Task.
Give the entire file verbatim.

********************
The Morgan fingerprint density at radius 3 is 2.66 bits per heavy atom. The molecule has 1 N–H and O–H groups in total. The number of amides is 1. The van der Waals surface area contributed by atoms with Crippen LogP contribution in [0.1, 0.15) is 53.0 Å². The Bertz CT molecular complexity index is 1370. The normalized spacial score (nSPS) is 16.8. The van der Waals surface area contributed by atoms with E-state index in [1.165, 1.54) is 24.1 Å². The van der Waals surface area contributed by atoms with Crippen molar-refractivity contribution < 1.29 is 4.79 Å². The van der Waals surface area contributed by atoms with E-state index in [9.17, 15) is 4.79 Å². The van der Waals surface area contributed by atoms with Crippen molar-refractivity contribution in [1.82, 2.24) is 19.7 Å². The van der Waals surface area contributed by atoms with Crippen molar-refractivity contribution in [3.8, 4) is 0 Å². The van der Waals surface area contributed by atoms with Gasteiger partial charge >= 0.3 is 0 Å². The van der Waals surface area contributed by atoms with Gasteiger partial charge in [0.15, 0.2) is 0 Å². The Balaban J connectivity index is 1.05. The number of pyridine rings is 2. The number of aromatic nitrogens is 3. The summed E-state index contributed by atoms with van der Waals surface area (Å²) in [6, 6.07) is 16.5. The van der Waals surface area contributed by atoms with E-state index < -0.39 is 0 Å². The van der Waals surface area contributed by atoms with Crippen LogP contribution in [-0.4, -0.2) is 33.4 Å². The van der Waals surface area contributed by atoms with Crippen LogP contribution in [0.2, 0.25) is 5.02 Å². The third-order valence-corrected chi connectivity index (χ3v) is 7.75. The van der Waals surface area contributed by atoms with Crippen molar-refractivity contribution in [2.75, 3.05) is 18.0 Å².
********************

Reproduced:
The Morgan fingerprint density at radius 3 is 2.66 bits per heavy atom. The molecule has 1 N–H and O–H groups in total. The number of amides is 1. The van der Waals surface area contributed by atoms with Crippen LogP contribution in [0.1, 0.15) is 53.0 Å². The Bertz CT molecular complexity index is 1370. The normalized spacial score (nSPS) is 16.8. The van der Waals surface area contributed by atoms with E-state index in [1.165, 1.54) is 24.1 Å². The van der Waals surface area contributed by atoms with Crippen molar-refractivity contribution < 1.29 is 4.79 Å². The van der Waals surface area contributed by atoms with E-state index in [9.17, 15) is 4.79 Å². The van der Waals surface area contributed by atoms with Crippen molar-refractivity contribution in [1.82, 2.24) is 19.7 Å². The van der Waals surface area contributed by atoms with Crippen molar-refractivity contribution in [3.8, 4) is 0 Å². The van der Waals surface area contributed by atoms with Gasteiger partial charge >= 0.3 is 0 Å². The van der Waals surface area contributed by atoms with Gasteiger partial charge in [0.15, 0.2) is 0 Å². The Balaban J connectivity index is 1.05. The number of pyridine rings is 2. The number of aromatic nitrogens is 3. The summed E-state index contributed by atoms with van der Waals surface area (Å²) in [6, 6.07) is 16.5. The van der Waals surface area contributed by atoms with E-state index < -0.39 is 0 Å². The van der Waals surface area contributed by atoms with Crippen LogP contribution in [-0.4, -0.2) is 33.4 Å². The van der Waals surface area contributed by atoms with Crippen LogP contribution in [0.2, 0.25) is 5.02 Å². The third-order valence-corrected chi connectivity index (χ3v) is 7.75. The van der Waals surface area contributed by atoms with Crippen molar-refractivity contribution in [2.75, 3.05) is 18.0 Å².